2013-01-08

Right And Wrong Ways To Turn Over A New Leaf

The general pattern of things among most people goes something like this...

When we're young, we possess a critical blend of stupidity and a sense of invincibility. This gets us into various kinds of trouble. Whether that trouble takes the form of recreational drug use or poor romantic choices, whether it takes the form of questionable professional decisions or bullying, broken laws or strained relationships with friends and family... Whatever form it takes, our youth is our youth precisely because we lack the wisdom that comes with age and experience.

As we get older, we learn our lessons. We learn that we can't push our bodies so hard (partying, bungee-jumping, whatever it happens to be) without its taking a large toll on us. We learn from experience which people have the potential to properly love and respect us in romance. We grow up a little and learn how to express ourselves more maturely when communicating with others. We acquire that great, ancient intangible good: wisdom.

When we finally have a little wisdom under our belts - and trust me, we can never get enough of this stuff - most of us realize that, in retrospect, youthful mistakes are not only unavoidable, but instrumental in shaping our lives and providing us with wisdom.

Mistakes are never good, but you should expect that they will happen. They will. The wisest people I know learn to value their youth both for the fun they had and the mistakes they made, and therefore the wisdom they acquired.

But Some People Want To Wipe It All Away
For some, youthful mistakes are something to be locked away, deep inside the darkest closet in the remotest corner of the house, never to be spoken of again.

I can understand this perspective if the youthful mistakes are things like murder, but very few of us make those kinds of mistakes. What are we to make of people who make mistakes that are largely harmless in the long run - the same kinds of mistakes we all make, which I have mentioned by name above - but who wish to lock these things up in safe and pretend they never happend? What are we to think of people who turn over a new leaf, seemingly learning from their past mistakes, but who then proceed as though the not-so-dastardly deeds never occurred, making no mention of them, no reference to any such past experience whatsoever?

What can be said of someone who values youth enough to learn from it, but not enough to acknowledge it ever again?

Some Examples
What am I talking about really?

I'm talking about the man (it could be a woman) who drinks heavily in his youth, eventually sobers up, foregoes alcohol, and then proceeds to act as though he has never swallowed a drop of alcohol in his life. He'll even counsel others about the horrors and sinfulness of drink, but always from the standpoint of abstinence, and never from the more human aspect of sharing his youthful mistakes so that others may learn.

I'm talking about the woman (it could be a man) who has an extensive dating history when she's young, who eventually develops a more rational sense of self-respect and decides to seek healthier romantic relationships. She'll tell her children to practice stoic abstinence, but always from the standpoint of a wholesome, holy mother who never once made a sexual mistake. Never does she utter a word of genuinely useful information to her children about her own experiences and what she came to realize, for then they would know the thing that she wishes not to acknowledge.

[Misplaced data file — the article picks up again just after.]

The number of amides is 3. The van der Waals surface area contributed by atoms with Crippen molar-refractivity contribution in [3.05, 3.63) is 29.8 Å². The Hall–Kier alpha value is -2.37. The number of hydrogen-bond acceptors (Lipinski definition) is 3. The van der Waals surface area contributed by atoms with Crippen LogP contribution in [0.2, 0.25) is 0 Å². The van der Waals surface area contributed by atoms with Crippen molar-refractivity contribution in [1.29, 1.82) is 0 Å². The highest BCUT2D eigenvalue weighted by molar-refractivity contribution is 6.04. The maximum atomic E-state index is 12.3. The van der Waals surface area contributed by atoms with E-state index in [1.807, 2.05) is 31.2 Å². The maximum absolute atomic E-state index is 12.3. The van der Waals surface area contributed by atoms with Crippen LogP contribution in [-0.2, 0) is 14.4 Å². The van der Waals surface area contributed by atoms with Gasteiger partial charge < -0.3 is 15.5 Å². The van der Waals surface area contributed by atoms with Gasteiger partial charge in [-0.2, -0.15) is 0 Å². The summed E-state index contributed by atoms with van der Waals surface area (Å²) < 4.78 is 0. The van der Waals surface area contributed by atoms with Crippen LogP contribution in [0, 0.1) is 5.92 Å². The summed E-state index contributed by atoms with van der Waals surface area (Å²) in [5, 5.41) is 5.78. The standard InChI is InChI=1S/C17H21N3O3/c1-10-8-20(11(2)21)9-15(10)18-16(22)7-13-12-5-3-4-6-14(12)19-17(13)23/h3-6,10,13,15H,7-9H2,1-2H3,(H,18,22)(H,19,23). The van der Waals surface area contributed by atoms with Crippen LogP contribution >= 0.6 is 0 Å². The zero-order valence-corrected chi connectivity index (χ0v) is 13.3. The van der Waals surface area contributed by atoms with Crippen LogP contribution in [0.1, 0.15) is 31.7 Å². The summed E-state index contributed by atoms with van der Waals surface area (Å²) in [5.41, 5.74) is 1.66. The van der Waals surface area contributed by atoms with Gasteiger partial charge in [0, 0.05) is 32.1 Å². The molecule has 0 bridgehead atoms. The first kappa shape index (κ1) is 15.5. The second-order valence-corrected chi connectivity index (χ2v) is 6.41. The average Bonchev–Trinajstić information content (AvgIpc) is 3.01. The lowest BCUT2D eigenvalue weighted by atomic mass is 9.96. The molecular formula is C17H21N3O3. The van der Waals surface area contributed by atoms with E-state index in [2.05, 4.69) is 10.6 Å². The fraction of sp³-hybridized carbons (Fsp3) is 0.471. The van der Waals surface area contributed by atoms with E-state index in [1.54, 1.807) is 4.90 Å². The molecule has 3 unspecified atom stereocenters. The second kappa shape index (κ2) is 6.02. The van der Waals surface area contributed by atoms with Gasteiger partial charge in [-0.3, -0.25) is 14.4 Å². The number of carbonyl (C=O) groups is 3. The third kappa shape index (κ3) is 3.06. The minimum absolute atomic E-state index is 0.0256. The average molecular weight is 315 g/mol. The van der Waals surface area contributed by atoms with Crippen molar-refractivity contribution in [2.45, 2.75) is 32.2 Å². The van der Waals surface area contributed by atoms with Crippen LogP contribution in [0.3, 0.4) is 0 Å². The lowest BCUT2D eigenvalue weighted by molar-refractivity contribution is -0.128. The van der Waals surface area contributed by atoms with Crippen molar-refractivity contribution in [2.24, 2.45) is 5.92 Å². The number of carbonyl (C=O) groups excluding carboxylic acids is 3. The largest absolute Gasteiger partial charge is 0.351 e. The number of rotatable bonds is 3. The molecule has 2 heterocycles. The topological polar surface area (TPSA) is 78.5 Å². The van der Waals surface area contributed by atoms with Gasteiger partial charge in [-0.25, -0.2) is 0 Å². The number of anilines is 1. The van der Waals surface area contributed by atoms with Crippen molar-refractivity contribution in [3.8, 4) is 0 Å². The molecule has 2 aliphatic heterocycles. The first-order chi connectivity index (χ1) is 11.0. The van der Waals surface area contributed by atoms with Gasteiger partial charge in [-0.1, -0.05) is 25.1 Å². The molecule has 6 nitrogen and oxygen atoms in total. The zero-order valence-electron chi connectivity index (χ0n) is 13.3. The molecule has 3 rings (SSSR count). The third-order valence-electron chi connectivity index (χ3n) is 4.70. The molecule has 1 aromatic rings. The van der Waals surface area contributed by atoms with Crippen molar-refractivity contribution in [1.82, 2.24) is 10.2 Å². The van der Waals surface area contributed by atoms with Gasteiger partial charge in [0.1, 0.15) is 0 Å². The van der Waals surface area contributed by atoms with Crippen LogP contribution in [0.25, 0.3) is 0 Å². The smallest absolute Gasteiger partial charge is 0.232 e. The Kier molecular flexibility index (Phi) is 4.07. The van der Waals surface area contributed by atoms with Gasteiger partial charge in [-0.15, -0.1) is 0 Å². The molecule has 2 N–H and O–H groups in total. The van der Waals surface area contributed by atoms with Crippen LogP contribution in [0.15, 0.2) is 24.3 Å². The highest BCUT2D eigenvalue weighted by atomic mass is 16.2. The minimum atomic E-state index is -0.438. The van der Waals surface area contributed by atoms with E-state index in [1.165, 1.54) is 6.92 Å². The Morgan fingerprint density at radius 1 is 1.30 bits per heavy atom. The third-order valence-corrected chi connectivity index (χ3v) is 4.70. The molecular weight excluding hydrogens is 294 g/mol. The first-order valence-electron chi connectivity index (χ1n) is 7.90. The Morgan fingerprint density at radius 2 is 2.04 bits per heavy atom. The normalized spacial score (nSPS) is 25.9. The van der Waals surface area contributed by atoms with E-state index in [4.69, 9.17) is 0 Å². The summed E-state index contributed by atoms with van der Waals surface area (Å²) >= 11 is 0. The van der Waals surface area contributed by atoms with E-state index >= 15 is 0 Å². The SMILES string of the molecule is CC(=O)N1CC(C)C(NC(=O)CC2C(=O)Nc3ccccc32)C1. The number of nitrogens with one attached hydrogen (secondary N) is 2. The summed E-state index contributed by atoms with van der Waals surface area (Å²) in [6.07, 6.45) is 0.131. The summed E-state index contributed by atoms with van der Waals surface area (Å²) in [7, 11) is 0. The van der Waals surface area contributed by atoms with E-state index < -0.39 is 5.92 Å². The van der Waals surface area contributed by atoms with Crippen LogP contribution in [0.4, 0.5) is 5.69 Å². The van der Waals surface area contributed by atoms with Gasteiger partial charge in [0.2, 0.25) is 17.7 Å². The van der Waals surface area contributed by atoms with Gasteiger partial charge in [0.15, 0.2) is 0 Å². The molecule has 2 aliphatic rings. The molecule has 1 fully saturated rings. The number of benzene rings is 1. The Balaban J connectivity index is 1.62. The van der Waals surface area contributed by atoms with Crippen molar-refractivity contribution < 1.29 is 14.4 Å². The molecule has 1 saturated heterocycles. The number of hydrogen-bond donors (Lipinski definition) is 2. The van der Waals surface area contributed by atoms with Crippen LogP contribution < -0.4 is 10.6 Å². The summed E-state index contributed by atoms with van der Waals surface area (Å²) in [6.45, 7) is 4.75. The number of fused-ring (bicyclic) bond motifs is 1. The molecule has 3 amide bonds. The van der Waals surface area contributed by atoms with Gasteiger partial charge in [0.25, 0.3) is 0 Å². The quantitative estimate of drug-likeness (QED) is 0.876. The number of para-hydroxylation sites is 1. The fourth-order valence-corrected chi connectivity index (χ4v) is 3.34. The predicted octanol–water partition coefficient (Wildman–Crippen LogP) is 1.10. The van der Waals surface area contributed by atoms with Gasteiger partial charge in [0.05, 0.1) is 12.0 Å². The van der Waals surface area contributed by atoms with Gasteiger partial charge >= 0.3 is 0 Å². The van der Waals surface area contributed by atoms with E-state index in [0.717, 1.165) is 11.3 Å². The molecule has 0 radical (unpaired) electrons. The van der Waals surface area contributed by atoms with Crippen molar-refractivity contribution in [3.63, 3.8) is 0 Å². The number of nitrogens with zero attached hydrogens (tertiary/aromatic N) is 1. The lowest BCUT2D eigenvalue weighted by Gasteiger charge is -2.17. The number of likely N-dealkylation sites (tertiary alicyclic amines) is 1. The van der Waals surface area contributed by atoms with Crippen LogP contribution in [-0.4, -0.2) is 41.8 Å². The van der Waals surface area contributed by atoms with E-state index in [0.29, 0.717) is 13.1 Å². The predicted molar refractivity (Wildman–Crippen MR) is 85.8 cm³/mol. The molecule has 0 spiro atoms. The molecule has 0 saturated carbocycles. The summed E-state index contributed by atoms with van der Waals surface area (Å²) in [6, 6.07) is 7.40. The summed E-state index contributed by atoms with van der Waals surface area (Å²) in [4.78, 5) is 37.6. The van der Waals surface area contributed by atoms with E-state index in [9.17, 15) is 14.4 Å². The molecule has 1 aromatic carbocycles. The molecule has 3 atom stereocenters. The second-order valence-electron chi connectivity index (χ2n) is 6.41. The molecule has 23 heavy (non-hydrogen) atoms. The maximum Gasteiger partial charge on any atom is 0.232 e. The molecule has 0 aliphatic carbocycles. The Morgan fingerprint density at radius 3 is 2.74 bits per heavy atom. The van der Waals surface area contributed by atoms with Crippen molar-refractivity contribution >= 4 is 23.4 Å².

I'm talking about the woman who sells her youth to her ambition, signing-on early to a work-you-to-death job in which she earns a king's fortune before ultimately burning out, seeking a more laid-back job and investing some quality time in smelling the roses. She'll make a point to tell others not to waste their lives working so hard, but never acknowledges the fact that life is only so leisurely for her because she spent her 20s and 30s working like a dog, 80 hours per week.


Wisdom Demands Acknowledgement
For them, the past is the past, never to be referenced again, never to be brought back into focus here in the present. But I've said it before, no one should ever fear their mistakes.

Building a relationship between yesteryear's events and today's wisdom and satisfaction requires both the courage to openly acknowledge past mistakes with humility so that others can learn from them, but also a rather lengthy cognitive time-horizon. Simply stated, wise people are those who understand that some knowledge comes from the very indulgences we deny ourselves once having acquired that knowledge.

Can one experience true love without first suffering a broken heart? Perhaps, but what good to our true love is it pretending that a prior heartache never happened? Who can we save by cautioning against youthful relationships?

Can one recognize the value of temperance without first over-indulging? Certainly, but once having over-indulged, a truthful account of one's experiences is the single best weapon against the next generation's potential mistakes.

Conclusion
Acknowledging one's own mistakes, not as a one-time admonishment before forever turning over a new leaf, but as simple understanding of the truth is important for your mental health. It is also a more compelling argument to others against mistakes they have yet to make. We do no one any good by keeping skeletons in our closet.

If you've changed over the years, if you've acquired wisdom, share that wisdom with others. But do it honestly. Share the mistakes as well as the successes. Talk about why what worked worked, and why what didn't work didn't work.

This is all part of being healthy, happy, and honest.